The former Bangor Fire Station No. 6 has been transformed over the past few months into the Theatre Factory, a place for Penobscot Theatre Co. to create the sets and costumes necessary to stage productions, and they will open the facility at 14 Griffin Road for a public viewing Aug. 24.

The Penobscot Theatre Co. purchased the building in December 2014 for $225,000. Renovations to the facility are transforming what was the fire truck bay into a scene shop, with space to store set pieces and furniture. In addition, the former firemen barracks are being converted into living quarters for three apprentices.

“It’s a beautiful space, and the functionality is amazing,” Mary Budd, executive director of the Penobscot Theatre Co., said. “To have seen what it was previously, it’s just night and day.”

A new costume shop, “The Pink Room,” is located at the back of the building. A personal gift from patron Hope Hutchins Benton, a longtime supporter of the theater, helped this room come to life.

“It will be ‘pinkified’ in the coming weeks. She gave us a lot of room to be fun and creative and whimsical,” Budd said.

Fundraising began in March, and the renovation has been a community effort, with local sponsors and donors supporting the project’s completion. The theatre estimated the project cost at $284,000, including the building purchase. Code requirements added an additional $20,000 to that estimate.

A $75,000 grant from The Mimi Foundation of Dead River Co. and grants from C. Walder Parke Family Foundation, the Maine Theatre Fund and the Margaret Burnham Charitable Trust contributed to the successful renovation of the former firehouse. Bangor law firm Rudman Winchell pledged funds toward the project as well, and Machias Savings Bank financed the purchase.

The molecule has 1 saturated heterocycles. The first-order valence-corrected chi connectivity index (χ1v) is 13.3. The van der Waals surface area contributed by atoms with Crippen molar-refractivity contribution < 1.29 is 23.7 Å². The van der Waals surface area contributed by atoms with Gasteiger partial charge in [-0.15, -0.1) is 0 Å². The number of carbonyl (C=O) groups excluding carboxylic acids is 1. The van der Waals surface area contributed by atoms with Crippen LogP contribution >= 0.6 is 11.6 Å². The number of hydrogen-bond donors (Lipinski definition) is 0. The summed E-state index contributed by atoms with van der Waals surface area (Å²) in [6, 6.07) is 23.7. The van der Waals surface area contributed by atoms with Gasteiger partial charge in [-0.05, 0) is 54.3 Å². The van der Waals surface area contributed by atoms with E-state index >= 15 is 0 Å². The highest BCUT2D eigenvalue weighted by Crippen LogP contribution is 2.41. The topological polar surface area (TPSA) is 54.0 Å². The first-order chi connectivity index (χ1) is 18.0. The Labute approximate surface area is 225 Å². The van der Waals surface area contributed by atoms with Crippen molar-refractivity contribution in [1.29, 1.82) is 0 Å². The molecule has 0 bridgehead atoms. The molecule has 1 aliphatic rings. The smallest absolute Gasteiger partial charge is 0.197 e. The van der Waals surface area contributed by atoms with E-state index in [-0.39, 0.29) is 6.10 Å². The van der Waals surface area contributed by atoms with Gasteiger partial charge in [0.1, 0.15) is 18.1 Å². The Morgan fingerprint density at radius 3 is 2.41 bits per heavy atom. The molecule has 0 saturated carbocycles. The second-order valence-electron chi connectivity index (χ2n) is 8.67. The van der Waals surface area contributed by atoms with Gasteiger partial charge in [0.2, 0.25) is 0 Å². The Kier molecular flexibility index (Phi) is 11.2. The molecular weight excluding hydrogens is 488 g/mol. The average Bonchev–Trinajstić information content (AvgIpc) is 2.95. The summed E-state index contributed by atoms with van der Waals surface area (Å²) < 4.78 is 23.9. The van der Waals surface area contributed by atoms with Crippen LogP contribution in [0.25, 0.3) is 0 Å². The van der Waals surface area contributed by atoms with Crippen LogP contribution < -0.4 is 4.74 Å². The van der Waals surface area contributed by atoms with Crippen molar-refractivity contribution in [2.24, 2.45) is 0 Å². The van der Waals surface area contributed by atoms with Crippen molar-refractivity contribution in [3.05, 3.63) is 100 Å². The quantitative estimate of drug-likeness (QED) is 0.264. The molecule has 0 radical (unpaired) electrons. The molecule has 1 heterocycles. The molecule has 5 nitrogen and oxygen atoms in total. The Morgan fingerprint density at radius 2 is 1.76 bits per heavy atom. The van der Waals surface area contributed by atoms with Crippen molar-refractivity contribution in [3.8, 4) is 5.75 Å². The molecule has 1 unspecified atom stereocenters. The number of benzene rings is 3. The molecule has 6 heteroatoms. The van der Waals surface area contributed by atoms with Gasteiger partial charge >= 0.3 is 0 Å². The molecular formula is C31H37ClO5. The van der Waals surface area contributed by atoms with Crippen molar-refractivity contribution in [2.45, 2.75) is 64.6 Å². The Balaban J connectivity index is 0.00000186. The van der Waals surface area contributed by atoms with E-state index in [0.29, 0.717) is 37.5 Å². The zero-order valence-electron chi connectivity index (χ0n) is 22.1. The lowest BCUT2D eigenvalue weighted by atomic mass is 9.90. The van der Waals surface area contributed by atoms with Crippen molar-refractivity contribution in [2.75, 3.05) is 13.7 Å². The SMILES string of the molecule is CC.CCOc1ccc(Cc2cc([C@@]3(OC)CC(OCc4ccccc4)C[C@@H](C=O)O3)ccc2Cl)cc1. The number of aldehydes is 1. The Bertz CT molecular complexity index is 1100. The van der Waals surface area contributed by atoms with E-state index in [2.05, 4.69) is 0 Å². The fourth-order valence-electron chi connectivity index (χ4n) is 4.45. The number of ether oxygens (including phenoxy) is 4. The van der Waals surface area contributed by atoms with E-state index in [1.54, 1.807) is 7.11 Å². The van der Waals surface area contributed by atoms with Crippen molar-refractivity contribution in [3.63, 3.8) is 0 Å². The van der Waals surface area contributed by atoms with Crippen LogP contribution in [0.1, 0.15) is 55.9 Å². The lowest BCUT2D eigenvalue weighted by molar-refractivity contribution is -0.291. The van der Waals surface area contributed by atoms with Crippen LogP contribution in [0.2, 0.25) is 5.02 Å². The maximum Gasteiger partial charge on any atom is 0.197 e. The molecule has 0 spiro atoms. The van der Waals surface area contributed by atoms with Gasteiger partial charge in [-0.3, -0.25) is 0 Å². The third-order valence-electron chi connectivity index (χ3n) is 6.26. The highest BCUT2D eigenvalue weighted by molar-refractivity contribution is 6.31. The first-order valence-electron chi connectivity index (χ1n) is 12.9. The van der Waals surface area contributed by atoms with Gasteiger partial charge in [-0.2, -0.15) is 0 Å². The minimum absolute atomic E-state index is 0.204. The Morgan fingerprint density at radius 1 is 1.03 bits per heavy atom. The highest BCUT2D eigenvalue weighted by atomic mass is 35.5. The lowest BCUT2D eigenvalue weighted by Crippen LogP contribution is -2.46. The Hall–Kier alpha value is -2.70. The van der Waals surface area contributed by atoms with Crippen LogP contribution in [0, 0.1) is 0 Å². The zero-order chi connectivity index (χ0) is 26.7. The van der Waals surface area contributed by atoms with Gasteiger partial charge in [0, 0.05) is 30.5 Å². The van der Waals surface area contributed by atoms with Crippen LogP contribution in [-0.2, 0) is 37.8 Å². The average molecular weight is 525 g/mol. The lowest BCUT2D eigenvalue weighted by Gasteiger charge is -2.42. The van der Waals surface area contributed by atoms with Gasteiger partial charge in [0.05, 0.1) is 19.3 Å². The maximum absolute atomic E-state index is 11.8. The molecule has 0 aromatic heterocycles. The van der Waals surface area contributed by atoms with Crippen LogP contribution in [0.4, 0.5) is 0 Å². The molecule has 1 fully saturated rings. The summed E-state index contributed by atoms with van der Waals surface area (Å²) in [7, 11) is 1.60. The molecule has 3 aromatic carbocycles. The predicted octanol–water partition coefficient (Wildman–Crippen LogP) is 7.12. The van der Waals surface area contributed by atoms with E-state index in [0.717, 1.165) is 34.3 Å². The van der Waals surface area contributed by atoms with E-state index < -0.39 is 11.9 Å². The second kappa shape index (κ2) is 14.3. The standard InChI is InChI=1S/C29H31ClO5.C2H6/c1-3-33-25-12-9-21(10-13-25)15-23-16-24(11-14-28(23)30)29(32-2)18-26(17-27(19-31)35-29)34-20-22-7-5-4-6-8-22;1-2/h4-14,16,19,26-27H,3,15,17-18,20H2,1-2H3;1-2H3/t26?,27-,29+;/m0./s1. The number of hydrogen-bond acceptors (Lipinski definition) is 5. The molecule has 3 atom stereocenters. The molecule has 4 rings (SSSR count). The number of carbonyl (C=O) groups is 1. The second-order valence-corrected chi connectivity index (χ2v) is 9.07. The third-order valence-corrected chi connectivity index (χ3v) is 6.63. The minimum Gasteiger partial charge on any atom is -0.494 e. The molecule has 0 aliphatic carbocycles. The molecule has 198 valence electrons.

“We literally could not produce the seven ambitious plays and musicals we’ve planned to stage at the Bangor Opera House in the coming year without offsite space to build our sets and costumes and house the young talent we need to support our production team,” artistic director Bari Newport said in a news release from the theater. “We are humbled by the community’s rapid response.”

Grant awards, pledges and gifts totaled more than $300,000. The company expects to pay off the project by 2017.

A ribbon-cutting ceremony, private building tour and reception are being hosted for the media and project donors at 4:30 p.m. Monday, Aug. 24, after which the Theatre Factory will open to the public at 6 p.m. Patrons are encouraged to the tour building. Tours only will be available by invitation thereafter.

“I hope they see the full scope of what we do. Many people may not know how we differ from performing arts organizations in other regions. We produce all of our work and that means we craft everything,” Budd said. “It’s all the behind-the-scenes magic-making.”

Shelby Hartin

Shelby Hartin was born and raised in southern Aroostook County in a tiny town called Crystal, population 269. After graduating from the University of Maine in May 2015 with a bachelor’s degree in...